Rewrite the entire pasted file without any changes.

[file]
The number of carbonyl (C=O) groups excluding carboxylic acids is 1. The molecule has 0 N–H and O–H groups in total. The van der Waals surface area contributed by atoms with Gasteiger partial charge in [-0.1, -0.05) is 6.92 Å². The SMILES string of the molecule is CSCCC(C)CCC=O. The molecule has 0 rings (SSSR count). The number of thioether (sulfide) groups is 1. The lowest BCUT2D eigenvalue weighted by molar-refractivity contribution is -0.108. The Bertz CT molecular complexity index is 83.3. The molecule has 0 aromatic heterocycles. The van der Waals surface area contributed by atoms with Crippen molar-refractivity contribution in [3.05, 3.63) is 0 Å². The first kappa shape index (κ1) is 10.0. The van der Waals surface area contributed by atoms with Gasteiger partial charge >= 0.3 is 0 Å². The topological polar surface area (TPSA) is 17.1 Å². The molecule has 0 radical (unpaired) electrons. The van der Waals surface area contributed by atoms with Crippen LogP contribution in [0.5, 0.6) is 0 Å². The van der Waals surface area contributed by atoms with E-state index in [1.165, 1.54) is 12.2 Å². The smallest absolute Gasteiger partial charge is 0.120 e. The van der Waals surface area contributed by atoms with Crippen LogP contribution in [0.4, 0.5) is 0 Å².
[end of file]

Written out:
The number of carbonyl (C=O) groups excluding carboxylic acids is 1. The molecule has 0 N–H and O–H groups in total. The van der Waals surface area contributed by atoms with Gasteiger partial charge in [-0.1, -0.05) is 6.92 Å². The SMILES string of the molecule is CSCCC(C)CCC=O. The molecule has 0 rings (SSSR count). The number of thioether (sulfide) groups is 1. The lowest BCUT2D eigenvalue weighted by molar-refractivity contribution is -0.108. The Bertz CT molecular complexity index is 83.3. The molecule has 0 aromatic heterocycles. The van der Waals surface area contributed by atoms with Crippen molar-refractivity contribution in [3.05, 3.63) is 0 Å². The first kappa shape index (κ1) is 10.0. The van der Waals surface area contributed by atoms with Gasteiger partial charge >= 0.3 is 0 Å². The topological polar surface area (TPSA) is 17.1 Å². The molecule has 0 radical (unpaired) electrons. The van der Waals surface area contributed by atoms with Crippen LogP contribution in [0.5, 0.6) is 0 Å². The van der Waals surface area contributed by atoms with E-state index in [1.165, 1.54) is 12.2 Å². The smallest absolute Gasteiger partial charge is 0.120 e. The van der Waals surface area contributed by atoms with Crippen LogP contribution in [0.4, 0.5) is 0 Å².